Carnegiea gigantea, Giant Saguaro

Southwest Desert Flora

Home to the plants of the Sonoran, Chihuahuan and Mojave Deserts

Cirsium ochrocentrum, Yellowspine Thistle

Parkinsonia florida, Blue Paloverde

Parkinsonia florida, Blue Paloverde, Southwest Desert Flora Parkinsonia florida, Blue Paloverde, Southwest Desert Flora Parkinsonia florida, Blue Paloverde, Southwest Desert Flora Parkinsonia florida, Blue Paloverde, Southwest Desert FloraParkinsonia florida, Blue Paloverde, Southwest Desert Flora


Scientific Name: Parkinsonia florida
Common Name: Blue Paloverde
Also Called: Blue Palo Verde (Spanish: Palo Verde Azul)
Family: Fabaceae or Leguminosae Family
Synonyms: (Cercidium floridum, Cercidium floridum subsp. floridum, Cercidium floridum subsp. peninsulare)
Status: Native
Duration: Perennial
Size: Up to 30 feet or more, slightly taller than Yellow Paloverde.
Growth Form: Tree or shrub; bark bluish-green; tree graceful, spiny, large trunk diameter 1.5 foot, few leaves although photosynthesis is accomplished by the blue-green trunk, branches and twigs, ¼ spine at each node.
Leaves: Green; few and scattered, borne on short rachis, leaflets in 2 to 3 pairs, very small, mostly absent, often after summer monsoon rainfall.
Flower Color: Bright yellow; 1 to 2 inches across, banner petal also yellow; 4 or 5 flowers in cluster; fruit a legume, pods flattened, not tightly constricted between seeds, about 1.5 to 4 inches long, 1 to 8 seeds.
Flowering Season: March to May and occasionally again from August to October following summer monsoon rain.
Elevation: 3,500 and lower, although occasionally at higher elevations.

Habitat Preferences: Common in valleys, washes and flood plains.

Recorded Range: In the United States, Blue Paloverde is found in the southwestern states of Arizona, California and Nevada. It is also native to Baja California and Mexico. In Arizona it occurs in the central, southern and western parts of the state. In Nevada it is found in the extreme southeast corner and in California in the southeast.

North America & US County Distribution Map for Parkinsonia florida.

U.S. Weed Information: No information available.
Invasive/Noxious Weed Information: No information available.
Wetland Indicator: No information available.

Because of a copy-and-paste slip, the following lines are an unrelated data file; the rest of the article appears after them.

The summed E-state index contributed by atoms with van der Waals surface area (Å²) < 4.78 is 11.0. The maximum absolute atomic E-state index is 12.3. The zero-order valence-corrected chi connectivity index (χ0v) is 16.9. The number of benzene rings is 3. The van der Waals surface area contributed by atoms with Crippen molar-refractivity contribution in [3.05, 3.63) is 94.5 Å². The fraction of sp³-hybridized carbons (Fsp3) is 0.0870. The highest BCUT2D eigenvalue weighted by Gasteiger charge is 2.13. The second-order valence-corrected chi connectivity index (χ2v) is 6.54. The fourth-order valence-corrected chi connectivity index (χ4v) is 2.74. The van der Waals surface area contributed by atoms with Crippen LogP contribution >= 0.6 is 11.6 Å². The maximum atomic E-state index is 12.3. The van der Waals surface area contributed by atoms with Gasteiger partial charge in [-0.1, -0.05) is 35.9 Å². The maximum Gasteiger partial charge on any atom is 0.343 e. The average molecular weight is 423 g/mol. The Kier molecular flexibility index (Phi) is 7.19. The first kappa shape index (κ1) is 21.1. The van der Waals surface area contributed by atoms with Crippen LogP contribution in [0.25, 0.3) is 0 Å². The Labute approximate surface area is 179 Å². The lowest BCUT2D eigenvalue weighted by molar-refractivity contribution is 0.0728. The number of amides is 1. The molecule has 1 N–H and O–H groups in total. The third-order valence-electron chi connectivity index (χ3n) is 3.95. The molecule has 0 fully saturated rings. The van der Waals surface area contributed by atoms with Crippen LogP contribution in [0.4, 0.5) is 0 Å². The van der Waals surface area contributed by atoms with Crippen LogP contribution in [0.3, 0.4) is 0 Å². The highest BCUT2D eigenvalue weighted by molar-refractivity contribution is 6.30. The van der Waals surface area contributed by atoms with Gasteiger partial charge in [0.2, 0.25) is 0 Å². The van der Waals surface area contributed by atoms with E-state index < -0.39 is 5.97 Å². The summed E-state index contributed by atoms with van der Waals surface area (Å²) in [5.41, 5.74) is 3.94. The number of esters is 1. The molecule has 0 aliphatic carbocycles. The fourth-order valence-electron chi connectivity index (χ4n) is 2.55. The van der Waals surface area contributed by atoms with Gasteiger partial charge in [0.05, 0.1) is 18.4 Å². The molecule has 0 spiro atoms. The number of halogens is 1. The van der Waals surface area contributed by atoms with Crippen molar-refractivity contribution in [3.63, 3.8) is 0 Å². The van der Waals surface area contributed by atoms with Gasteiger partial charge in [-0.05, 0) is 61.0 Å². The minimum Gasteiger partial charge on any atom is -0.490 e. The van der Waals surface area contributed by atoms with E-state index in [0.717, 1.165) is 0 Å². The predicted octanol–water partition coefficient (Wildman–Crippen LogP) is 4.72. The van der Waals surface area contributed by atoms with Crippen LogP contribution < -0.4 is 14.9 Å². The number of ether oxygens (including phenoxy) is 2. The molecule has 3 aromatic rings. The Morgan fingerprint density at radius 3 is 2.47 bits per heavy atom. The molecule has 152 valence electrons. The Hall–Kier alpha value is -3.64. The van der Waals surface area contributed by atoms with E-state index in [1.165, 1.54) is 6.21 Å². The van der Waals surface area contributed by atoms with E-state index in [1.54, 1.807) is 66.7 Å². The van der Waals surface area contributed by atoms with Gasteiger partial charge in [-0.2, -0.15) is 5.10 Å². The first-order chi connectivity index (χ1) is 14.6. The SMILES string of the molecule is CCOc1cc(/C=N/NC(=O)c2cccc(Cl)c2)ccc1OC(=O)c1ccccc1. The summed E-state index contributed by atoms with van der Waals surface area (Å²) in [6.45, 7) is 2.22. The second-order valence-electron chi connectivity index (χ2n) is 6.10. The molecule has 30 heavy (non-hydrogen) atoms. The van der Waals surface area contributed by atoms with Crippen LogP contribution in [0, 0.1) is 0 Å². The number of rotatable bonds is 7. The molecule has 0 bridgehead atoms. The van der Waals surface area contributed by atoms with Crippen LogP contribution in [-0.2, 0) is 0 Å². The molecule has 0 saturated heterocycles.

Threatened/Endangered Information: In Arizona, Parkinsonia florida is "Salvage Assessed, Harvest Restricted" (A permit from the Department of Agriculture is necessary to transport this species off private property.)

Genus Information: 4 native species in contiguous United States. 3 native species in Arizona.

The Plant List shows 20 species names of which 9 are accepted.

Comments: Blue Paloverde is native to the Sonoran Desert and is co-dominant with with Creosote (Larrea), Desert Ironwood (Olneya), Saguaro (Carnegiea), Ocotillo (Fouquieria) and Mesquite (Prosopis) occurring primarily in valley and washes. Most of the trees bloom in unison in beautiful bright yellow flowers. The green twigs provide "emergency" food for desert livestock and the seeds are readily eaten by birds and mammals. The flower nectar is an important source of honey for bees. The Spanish name Paloverde translated means green tree or green pole.

The Blue Paloverde is the state tree of Arizona and was also named the "City tree" of South Miami, Florida. It is a common ornamental plant in desert landscapes in central and southern Arizona. Both Blue and Yellow Paloverde trees are very slow growers. Blue Paloverde was first described and collected near Hermosillo, in Sonora, Mexico in 1830 by Thomas Coulter.

Blue Palo Verde is superficially similar in appearance to both Jerusalem Thorn, Parkinsonia aculeata and Yellow Palo Verde, Parkinsonia microphylla. Key distinguishing features separating these species is the color of the large banner petal as follows; Jerusalem Thorn has a red or brown petal (or a petal with a few red splashes); Yellow Palo Verde has a white banner petal and the Blue Palo Verde has a yellow banner. Also, Blue Palo Verde often blooms 2 weeks before Yellow Palo Verde.

The young pods were cooked and eaten and ground the seed for meal. See ethno-botanical uses at Native American Ethnobotany, University of Michigan, Dearborn.

Date Profile Completed: 09/03/2015, updated, 09/14/2015, updated format 10/12/2017
References:
U.S. Dept. of Agriculture, Natural Resources Conservation Service on-line database and USGS ITIS search
Arizona Flora, Kearney, Thomas H., Peebles, Robert H., 1960, University of California Press, Berkley and Los Angeles, California, as Cercidium floridum.
1993, The Jepson Manual, Citation: http://ucjeps.berkeley.edu/interchange/I_treat_indexes.html (accessed 09/03/2015)
Native Plant Information Network, NPIN (2013). Published on the Internet http://www.wildflower.org/plants/ [accessed: 09/03/2015].Lady Bird Johnson Wildflower Center at The University of Texas, Austin, TX.
http://www.wildflower.org/plants/result.php?id_plant=PAFL6
USDA Forest Service Fire Effects Information System (MEOF); http://www.feis-crs.org/beta/; (accessed 09/03/2015)
http://www.fs.fed.us/database/feis/plants/tree/parflo/all.html
Wikipedia contributors, 'Parkinsonia florida', Wikipedia, The Free Encyclopedia, 16 January 2015, 01:19 UTC,
https://en.wikipedia.org/w/index.php?title=Parkinsonia_florida&oldid=642687690 [accessed 5 September 2015]
The Plant List (2013). Version 1.1. Published on the Internet; http://www.theplantlist.org/ (accessed 09/11/2015).
http://www.theplantlist.org/tpl1.1/search?q=parkinsonia
SEINet for synonyms, scientific names, recorded geographic locations and general information
http://swbiodiversity.org/seinet/.